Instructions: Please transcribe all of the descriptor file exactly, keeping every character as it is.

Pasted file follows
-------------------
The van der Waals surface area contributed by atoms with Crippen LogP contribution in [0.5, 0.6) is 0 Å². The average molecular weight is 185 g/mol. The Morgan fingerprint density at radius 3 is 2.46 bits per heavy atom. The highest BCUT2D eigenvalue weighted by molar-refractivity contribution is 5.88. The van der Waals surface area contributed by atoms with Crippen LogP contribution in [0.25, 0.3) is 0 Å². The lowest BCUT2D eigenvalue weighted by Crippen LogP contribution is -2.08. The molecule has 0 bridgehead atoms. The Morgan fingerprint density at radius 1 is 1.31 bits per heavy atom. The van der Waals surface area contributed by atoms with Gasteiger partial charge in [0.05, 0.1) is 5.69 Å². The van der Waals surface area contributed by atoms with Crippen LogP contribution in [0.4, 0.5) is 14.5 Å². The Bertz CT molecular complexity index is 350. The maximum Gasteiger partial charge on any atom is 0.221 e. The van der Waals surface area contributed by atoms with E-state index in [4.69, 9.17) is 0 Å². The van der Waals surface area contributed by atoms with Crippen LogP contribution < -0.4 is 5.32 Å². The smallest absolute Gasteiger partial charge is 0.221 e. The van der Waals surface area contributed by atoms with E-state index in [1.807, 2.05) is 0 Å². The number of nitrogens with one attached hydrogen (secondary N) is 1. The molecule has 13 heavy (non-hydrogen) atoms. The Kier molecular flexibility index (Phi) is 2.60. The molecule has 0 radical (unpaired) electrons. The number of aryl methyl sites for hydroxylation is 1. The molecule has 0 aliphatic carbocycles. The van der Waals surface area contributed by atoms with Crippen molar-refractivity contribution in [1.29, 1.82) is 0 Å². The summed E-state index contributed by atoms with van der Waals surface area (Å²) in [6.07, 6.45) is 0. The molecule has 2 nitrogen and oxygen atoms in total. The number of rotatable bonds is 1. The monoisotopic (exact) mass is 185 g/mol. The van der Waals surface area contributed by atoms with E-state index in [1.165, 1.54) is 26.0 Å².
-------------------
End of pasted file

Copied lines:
The van der Waals surface area contributed by atoms with Crippen LogP contribution in [0.5, 0.6) is 0 Å². The average molecular weight is 185 g/mol. The Morgan fingerprint density at radius 3 is 2.46 bits per heavy atom. The highest BCUT2D eigenvalue weighted by molar-refractivity contribution is 5.88. The van der Waals surface area contributed by atoms with Crippen LogP contribution in [0.25, 0.3) is 0 Å². The lowest BCUT2D eigenvalue weighted by Crippen LogP contribution is -2.08. The molecule has 0 bridgehead atoms. The Morgan fingerprint density at radius 1 is 1.31 bits per heavy atom. The van der Waals surface area contributed by atoms with Gasteiger partial charge in [0.05, 0.1) is 5.69 Å². The van der Waals surface area contributed by atoms with Crippen LogP contribution in [0.4, 0.5) is 14.5 Å². The Bertz CT molecular complexity index is 350. The maximum Gasteiger partial charge on any atom is 0.221 e. The van der Waals surface area contributed by atoms with E-state index in [4.69, 9.17) is 0 Å². The van der Waals surface area contributed by atoms with Crippen LogP contribution < -0.4 is 5.32 Å². The smallest absolute Gasteiger partial charge is 0.221 e. The van der Waals surface area contributed by atoms with E-state index in [1.807, 2.05) is 0 Å². The number of nitrogens with one attached hydrogen (secondary N) is 1. The molecule has 13 heavy (non-hydrogen) atoms. The Kier molecular flexibility index (Phi) is 2.60. The molecule has 0 radical (unpaired) electrons. The number of aryl methyl sites for hydroxylation is 1. The molecule has 0 aliphatic carbocycles. The van der Waals surface area contributed by atoms with Crippen molar-refractivity contribution in [1.29, 1.82) is 0 Å². The summed E-state index contributed by atoms with van der Waals surface area (Å²) in [6.07, 6.45) is 0. The molecule has 2 nitrogen and oxygen atoms in total. The number of rotatable bonds is 1. The monoisotopic (exact) mass is 185 g/mol. The van der Waals surface area contributed by atoms with E-state index in [1.165, 1.54) is 26.0 Å².